Commentators (and commenters) have been speculating about how much soccer and the World Cup have to do with the mass protests in Brazil. The Guardian makes the link:

The rallies, and the violence that has often followed, were not solely prompted by the tournament. The spark last week was a rise in public transport fares. Anger has since been further stirred by police brutality.

Longstanding problems such as corruption, dire public services, high prices and low levels of safety are also prominent among the range of grievances.

But the mega-event has been the lightning conductor. Many protesters are furious that the government is spending 31bn reals (£9bn) to set the stage for a one-time global tournament, while it has failed to address everyday problems closer to home.

"I'm here to fight corruption and the expense of the World Cup," said Nelber Bonifcacio, an unemployed teacher who was among the vast crowds in Rio on Thursday.

"I like football, but Brazil has spent all that money on the event when we don't have good public education, healthcare or infrastructure."

It was all very different in 2007 when Brazil was awarded the tournament. Back then, crowds in Rio erupted with joy and Ricardo Teixeira, president of the Brazilian Football Confederation, was hailed as he said: "We are a civilised nation, a nation that is going through an excellent phase, and we have got everything prepared to receive adequately the honour to organise an excellent World Cup."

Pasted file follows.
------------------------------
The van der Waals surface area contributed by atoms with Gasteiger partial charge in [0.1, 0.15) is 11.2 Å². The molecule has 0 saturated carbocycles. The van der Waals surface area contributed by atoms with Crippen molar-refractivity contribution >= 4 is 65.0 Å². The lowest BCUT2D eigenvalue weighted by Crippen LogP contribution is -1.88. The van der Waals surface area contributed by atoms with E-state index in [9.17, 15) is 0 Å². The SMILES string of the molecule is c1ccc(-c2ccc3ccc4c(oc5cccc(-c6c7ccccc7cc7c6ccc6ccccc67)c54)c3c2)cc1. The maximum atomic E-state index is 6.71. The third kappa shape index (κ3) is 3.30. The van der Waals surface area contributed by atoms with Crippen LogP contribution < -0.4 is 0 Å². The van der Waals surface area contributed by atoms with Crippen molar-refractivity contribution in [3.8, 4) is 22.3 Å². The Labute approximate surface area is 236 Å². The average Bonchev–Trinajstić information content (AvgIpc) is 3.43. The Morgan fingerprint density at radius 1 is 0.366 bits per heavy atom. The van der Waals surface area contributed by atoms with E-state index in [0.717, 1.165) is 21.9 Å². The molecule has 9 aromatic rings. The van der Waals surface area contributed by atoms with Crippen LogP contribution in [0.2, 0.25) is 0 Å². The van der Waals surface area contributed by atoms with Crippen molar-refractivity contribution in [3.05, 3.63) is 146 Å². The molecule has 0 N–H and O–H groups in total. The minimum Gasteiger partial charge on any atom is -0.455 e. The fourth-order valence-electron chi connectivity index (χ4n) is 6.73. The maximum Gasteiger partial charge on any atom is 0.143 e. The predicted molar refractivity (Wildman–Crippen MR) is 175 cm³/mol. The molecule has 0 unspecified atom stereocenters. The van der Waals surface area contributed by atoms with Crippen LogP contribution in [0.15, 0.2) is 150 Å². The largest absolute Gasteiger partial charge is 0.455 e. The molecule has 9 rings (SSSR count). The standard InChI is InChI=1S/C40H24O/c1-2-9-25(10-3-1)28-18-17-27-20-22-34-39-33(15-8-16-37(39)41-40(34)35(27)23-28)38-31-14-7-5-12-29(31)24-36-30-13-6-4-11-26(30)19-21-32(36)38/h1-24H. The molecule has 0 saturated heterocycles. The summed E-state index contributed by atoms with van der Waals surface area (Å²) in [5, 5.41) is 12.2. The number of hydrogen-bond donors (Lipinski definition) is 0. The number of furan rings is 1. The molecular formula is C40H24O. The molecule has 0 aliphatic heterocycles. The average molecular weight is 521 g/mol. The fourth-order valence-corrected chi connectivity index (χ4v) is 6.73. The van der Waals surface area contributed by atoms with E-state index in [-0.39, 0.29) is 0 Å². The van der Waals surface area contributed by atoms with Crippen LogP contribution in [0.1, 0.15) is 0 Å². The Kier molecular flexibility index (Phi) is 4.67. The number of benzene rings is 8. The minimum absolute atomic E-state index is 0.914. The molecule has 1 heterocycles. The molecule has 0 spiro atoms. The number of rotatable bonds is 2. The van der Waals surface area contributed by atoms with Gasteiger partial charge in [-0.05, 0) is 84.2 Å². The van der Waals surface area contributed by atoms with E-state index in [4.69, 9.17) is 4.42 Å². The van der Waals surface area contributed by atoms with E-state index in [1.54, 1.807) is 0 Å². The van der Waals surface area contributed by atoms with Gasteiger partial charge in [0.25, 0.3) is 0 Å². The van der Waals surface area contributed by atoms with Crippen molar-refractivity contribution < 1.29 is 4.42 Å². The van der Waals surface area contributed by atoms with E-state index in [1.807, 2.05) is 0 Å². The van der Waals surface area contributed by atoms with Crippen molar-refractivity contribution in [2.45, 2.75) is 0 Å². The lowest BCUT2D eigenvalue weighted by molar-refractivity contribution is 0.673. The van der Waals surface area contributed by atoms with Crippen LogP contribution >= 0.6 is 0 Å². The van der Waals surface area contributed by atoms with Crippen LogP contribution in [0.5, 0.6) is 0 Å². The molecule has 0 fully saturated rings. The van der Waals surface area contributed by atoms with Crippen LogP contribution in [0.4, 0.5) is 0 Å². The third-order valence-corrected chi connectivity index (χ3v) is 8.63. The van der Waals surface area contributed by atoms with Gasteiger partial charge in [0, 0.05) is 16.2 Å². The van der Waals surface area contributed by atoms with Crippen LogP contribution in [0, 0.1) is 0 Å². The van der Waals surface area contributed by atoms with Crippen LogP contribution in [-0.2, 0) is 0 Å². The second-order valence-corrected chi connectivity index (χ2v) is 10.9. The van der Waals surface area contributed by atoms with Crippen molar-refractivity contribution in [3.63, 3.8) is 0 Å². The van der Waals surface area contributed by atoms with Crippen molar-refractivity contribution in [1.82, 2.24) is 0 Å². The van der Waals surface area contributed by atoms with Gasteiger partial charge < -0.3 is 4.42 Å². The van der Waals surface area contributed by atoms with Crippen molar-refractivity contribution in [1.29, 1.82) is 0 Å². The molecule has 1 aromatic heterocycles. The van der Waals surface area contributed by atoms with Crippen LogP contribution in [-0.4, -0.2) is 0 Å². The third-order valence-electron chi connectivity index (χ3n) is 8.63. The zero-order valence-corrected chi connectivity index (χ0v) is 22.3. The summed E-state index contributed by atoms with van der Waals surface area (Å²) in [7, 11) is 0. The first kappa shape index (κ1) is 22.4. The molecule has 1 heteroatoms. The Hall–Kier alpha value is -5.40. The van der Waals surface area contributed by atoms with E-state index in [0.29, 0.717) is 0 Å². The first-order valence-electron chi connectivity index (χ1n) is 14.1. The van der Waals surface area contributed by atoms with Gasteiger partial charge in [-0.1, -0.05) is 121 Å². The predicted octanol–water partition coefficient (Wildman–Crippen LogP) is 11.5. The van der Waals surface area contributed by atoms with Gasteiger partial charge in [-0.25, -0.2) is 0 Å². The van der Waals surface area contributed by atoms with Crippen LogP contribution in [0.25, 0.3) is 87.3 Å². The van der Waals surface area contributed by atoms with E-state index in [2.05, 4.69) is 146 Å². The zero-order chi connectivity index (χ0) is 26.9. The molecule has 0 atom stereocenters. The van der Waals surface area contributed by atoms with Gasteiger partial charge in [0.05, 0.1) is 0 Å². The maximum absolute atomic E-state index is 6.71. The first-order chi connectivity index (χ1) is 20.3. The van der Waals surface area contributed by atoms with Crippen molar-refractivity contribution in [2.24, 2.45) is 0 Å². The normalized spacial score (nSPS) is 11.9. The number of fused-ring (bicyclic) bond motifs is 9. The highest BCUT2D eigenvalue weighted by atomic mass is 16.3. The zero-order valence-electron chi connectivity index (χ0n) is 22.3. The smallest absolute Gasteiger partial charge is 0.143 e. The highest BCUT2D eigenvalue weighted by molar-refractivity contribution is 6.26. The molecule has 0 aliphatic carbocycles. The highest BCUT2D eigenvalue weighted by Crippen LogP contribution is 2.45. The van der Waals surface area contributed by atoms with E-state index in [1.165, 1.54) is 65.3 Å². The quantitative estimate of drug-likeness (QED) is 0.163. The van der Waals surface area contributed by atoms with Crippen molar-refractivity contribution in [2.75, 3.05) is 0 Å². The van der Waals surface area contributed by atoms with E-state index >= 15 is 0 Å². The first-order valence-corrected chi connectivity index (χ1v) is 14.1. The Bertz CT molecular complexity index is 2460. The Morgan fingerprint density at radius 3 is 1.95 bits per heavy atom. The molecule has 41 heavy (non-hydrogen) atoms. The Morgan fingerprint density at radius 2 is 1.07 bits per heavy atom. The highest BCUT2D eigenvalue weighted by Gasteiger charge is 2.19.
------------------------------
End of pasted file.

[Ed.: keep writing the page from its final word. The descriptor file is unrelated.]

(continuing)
And in Turkey, prime minister Erdogan has said the protesters in Brazil and in Turkey are motivated by the same "forces."

Mr Erdogan was speaking hours before police used water cannon and tear gas to disperse thousands of flower-bearing protesters who gathered in Istanbul’s central Taksim square to commemorate four people who have died since the Turkish unrest erupted on May 31.

“The same game is being played in Brazil,” Mr Erdogan told a large rally of his supporters in the town of Samsun on Saturday. “There are the same symbols, the same posters. Twitter, Facebook is the same, so are international media. They are controlled from the same centre. They are doing their best to achieve in Brazil what they could not achieve in Turkey. It is the same game, the same trap, the same goal.”

While Mr Erdogan says the Turkish protests are linked to terrorism, an international plot against his country and “an interest rate lobby” disturbed by its recent high rates of growth, the protesters say they are motivated by increasing levels of authoritarianism under his government.

He's right, in a sense, if you consider people on multiple continents demonstrating against governments that aren't representing their interests as motivated by the same "forces."